Microsoft Corp. (NYSE:MSFT), the world's largest software company, is expected to report a 13.3 percent profit increase for the third quarter as strong global software revenue offsets falling PC sales and a lackluster response to its newly released Windows 8 operating system.
The Redmond, Wash.-based company, which will report third-quarter earnings Thursday, is expected to report profit of $5.78 billion and earnings per share of 68 cents, according to a Thomson Reuters poll of Wall Street analysts. These estimates compare with a $5.11 billion profit and 60 cents earnings per share in the year-earlier period. Revenue is expected to be $20.51 billion compared with $17.41 billion in last year’s third quarter.
Barclays Research expects the company to report a "healthy growth" in its server and tools sectors as well as its business division.
"Microsoft refreshed SQL Server, Windows Server and System Center in late 2012, and we expect these products to continue to be the main growth drivers this quarter as the rollout continues," Barclays said. Specifically, the British bank expects a 14 percent increase in the company's server and tools operations and a 9 percent gain in its business division.
PC sales are another matter. Microsoft has experienced a steady decline in PC sales over the last four quarters "as tablets continue to cannibalize the market," according to Barclays. Worldwide PC sales fell 13 percent in the first three months of this year after falling 14 percent in the first three months of last year, which International Data Corp. considers the sharpest quarterly decline recorded in Microsoft's 19-year history.
Microsoft is facing an uphill battle as it completes its first full quarter of selling Windows 8, which is considered the most significant update of the company’s operating system since the mid-1990s. The company has seen its stock rise just 3 percent since Windows 8's release in October 2012, compared to the 10 percent increase of Standard & Poor's 500 index in the same time.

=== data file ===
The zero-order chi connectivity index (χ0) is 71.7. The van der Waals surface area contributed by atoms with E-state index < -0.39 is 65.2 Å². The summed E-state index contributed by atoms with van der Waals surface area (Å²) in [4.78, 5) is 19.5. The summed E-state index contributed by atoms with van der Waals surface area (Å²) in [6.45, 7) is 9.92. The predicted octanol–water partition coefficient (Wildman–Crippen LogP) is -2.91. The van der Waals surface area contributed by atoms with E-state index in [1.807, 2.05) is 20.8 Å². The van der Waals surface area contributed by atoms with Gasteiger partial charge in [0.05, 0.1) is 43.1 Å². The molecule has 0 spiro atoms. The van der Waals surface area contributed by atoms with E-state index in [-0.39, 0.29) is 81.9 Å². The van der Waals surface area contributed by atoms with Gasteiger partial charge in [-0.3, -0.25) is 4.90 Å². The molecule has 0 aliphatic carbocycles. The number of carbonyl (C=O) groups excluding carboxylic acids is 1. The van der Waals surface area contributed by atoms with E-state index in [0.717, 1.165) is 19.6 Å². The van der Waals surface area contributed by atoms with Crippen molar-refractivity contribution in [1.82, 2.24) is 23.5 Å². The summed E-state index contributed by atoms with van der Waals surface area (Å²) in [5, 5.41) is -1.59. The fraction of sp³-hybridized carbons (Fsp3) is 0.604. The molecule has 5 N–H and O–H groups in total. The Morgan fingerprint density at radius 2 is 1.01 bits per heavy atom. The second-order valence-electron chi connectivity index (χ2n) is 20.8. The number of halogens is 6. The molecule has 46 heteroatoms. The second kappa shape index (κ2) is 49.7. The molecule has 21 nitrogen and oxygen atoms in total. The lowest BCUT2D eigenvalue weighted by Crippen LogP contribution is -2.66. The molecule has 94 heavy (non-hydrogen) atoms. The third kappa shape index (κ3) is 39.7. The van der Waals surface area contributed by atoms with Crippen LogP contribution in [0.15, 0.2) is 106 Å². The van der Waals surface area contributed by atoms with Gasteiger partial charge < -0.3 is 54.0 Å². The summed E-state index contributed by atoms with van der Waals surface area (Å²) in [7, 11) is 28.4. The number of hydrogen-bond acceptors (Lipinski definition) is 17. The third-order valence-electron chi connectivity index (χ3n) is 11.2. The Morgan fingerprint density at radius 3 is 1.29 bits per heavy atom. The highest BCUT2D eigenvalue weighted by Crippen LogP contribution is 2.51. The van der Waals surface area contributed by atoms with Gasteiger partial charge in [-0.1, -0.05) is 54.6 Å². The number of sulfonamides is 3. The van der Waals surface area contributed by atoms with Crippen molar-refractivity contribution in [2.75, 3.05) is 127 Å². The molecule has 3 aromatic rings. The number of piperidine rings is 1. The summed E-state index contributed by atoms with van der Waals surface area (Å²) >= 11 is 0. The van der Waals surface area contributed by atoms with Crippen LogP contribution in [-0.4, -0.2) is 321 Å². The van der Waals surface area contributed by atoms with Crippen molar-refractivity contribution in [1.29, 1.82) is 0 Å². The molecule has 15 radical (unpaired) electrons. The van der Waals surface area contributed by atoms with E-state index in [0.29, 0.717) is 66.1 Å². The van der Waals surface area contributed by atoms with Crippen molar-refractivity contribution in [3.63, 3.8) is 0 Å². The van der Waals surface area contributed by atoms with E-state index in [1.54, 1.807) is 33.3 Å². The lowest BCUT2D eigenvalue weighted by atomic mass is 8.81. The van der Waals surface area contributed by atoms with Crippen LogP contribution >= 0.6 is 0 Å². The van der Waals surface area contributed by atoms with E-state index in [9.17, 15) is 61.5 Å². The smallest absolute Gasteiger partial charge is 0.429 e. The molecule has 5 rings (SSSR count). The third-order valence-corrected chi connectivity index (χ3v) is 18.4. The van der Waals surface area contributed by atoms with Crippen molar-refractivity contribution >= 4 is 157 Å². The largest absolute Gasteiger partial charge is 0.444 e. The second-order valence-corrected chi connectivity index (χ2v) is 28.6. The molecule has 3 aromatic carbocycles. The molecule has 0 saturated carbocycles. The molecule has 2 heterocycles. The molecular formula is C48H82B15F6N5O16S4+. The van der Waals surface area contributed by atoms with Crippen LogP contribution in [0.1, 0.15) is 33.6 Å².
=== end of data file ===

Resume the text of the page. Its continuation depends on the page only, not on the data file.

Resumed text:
Designed to function on both touchscreen tablets and personal computers, Windows 8 is Microsoft’s answer to Apple’s iPad and the various tablet devices powered by Android software. While Microsoft reports a positive response to its latest operating system, Wall Street paints a different story: IDC research indicates users overwhelmingly find the software confusing and are favoring smartphones and tablets over PCs when replacing their devices.
Microsoft benefits from the sales of its other popular software including Microsoft Office, Microsoft Outlook, Microsoft Servers and its Xbox video game console. Barclays estimates that "core Windows growth (excluding deferrals and Surface revenue) this quarter" will be down 4 percent.
Nevertheless, the company still earns approximately one-fourth of its revenue from Windows-related products, and Microsoft CEO Steve Ballmer is expected to use the conference call to explain why Windows 8 as well as recent Office updates will help the company rebound in the third quarter.